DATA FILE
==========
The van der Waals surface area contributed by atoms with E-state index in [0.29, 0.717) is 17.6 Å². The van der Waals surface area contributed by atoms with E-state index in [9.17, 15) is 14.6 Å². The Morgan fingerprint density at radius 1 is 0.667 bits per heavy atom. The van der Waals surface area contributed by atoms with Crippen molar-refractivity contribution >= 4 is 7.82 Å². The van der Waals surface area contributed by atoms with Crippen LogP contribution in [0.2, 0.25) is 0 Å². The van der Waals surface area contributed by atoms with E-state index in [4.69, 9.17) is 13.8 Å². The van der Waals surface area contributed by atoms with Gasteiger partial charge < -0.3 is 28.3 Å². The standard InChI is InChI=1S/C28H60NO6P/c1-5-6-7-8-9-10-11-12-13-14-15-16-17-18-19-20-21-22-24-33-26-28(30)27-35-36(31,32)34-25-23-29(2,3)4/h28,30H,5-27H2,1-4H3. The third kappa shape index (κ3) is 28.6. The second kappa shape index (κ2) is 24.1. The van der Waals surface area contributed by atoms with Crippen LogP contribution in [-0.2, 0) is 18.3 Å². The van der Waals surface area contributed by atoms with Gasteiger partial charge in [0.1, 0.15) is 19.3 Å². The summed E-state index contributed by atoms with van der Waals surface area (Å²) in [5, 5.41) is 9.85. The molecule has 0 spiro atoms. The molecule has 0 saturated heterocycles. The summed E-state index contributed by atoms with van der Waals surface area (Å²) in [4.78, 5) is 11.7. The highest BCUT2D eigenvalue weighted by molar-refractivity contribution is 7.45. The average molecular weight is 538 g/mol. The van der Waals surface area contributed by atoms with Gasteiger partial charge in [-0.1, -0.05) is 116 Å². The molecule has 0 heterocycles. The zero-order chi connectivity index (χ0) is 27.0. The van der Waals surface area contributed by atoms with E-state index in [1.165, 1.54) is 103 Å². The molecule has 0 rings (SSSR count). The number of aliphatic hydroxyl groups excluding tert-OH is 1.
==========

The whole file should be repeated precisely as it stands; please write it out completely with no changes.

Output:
The van der Waals surface area contributed by atoms with E-state index in [0.29, 0.717) is 17.6 Å². The van der Waals surface area contributed by atoms with E-state index in [9.17, 15) is 14.6 Å². The Morgan fingerprint density at radius 1 is 0.667 bits per heavy atom. The van der Waals surface area contributed by atoms with Crippen molar-refractivity contribution >= 4 is 7.82 Å². The van der Waals surface area contributed by atoms with Crippen LogP contribution in [0.2, 0.25) is 0 Å². The van der Waals surface area contributed by atoms with E-state index in [4.69, 9.17) is 13.8 Å². The van der Waals surface area contributed by atoms with Gasteiger partial charge < -0.3 is 28.3 Å². The standard InChI is InChI=1S/C28H60NO6P/c1-5-6-7-8-9-10-11-12-13-14-15-16-17-18-19-20-21-22-24-33-26-28(30)27-35-36(31,32)34-25-23-29(2,3)4/h28,30H,5-27H2,1-4H3. The third kappa shape index (κ3) is 28.6. The second kappa shape index (κ2) is 24.1. The van der Waals surface area contributed by atoms with Crippen LogP contribution in [-0.2, 0) is 18.3 Å². The van der Waals surface area contributed by atoms with Gasteiger partial charge in [0.1, 0.15) is 19.3 Å². The summed E-state index contributed by atoms with van der Waals surface area (Å²) in [5, 5.41) is 9.85. The molecule has 0 spiro atoms. The molecule has 0 saturated heterocycles. The summed E-state index contributed by atoms with van der Waals surface area (Å²) in [4.78, 5) is 11.7. The highest BCUT2D eigenvalue weighted by molar-refractivity contribution is 7.45. The average molecular weight is 538 g/mol. The van der Waals surface area contributed by atoms with Gasteiger partial charge in [-0.1, -0.05) is 116 Å². The molecule has 0 heterocycles. The zero-order chi connectivity index (χ0) is 27.0. The van der Waals surface area contributed by atoms with E-state index in [1.165, 1.54) is 103 Å². The molecule has 0 rings (SSSR count). The number of aliphatic hydroxyl groups excluding tert-OH is 1.